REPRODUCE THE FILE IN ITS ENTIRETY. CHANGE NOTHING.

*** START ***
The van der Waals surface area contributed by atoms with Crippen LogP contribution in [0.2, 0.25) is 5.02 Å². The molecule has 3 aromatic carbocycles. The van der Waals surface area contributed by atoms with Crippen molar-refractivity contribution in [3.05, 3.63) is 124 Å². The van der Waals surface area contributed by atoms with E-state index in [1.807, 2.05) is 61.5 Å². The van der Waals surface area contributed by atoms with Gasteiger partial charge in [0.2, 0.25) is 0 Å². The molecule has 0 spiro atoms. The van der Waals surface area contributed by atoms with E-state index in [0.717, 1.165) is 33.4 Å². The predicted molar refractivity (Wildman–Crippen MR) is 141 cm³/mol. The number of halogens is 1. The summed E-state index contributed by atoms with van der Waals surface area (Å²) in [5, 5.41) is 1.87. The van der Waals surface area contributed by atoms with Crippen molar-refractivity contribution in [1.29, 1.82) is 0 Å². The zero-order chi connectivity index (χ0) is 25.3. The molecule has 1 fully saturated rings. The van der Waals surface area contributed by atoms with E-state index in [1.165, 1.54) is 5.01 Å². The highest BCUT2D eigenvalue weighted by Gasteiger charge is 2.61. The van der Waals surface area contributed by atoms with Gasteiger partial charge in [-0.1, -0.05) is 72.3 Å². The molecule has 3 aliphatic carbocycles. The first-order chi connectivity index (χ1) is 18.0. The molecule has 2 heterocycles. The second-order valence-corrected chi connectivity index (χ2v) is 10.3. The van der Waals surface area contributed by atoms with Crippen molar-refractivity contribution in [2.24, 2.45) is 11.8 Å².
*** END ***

The van der Waals surface area contributed by atoms with Crippen LogP contribution in [0.2, 0.25) is 5.02 Å². The molecule has 3 aromatic carbocycles. The van der Waals surface area contributed by atoms with Crippen molar-refractivity contribution in [3.05, 3.63) is 124 Å². The van der Waals surface area contributed by atoms with E-state index in [1.807, 2.05) is 61.5 Å². The van der Waals surface area contributed by atoms with Gasteiger partial charge in [0.2, 0.25) is 0 Å². The molecule has 0 spiro atoms. The van der Waals surface area contributed by atoms with E-state index in [0.717, 1.165) is 33.4 Å². The predicted molar refractivity (Wildman–Crippen MR) is 141 cm³/mol. The number of halogens is 1. The summed E-state index contributed by atoms with van der Waals surface area (Å²) in [5, 5.41) is 1.87. The van der Waals surface area contributed by atoms with Crippen molar-refractivity contribution in [1.29, 1.82) is 0 Å². The zero-order chi connectivity index (χ0) is 25.3. The molecule has 1 fully saturated rings. The van der Waals surface area contributed by atoms with E-state index in [1.165, 1.54) is 5.01 Å². The highest BCUT2D eigenvalue weighted by Gasteiger charge is 2.61. The van der Waals surface area contributed by atoms with Gasteiger partial charge in [-0.1, -0.05) is 72.3 Å². The molecule has 3 aliphatic carbocycles. The first-order chi connectivity index (χ1) is 18.0. The molecule has 2 heterocycles. The second-order valence-corrected chi connectivity index (χ2v) is 10.3. The van der Waals surface area contributed by atoms with Crippen molar-refractivity contribution in [2.24, 2.45) is 11.8 Å².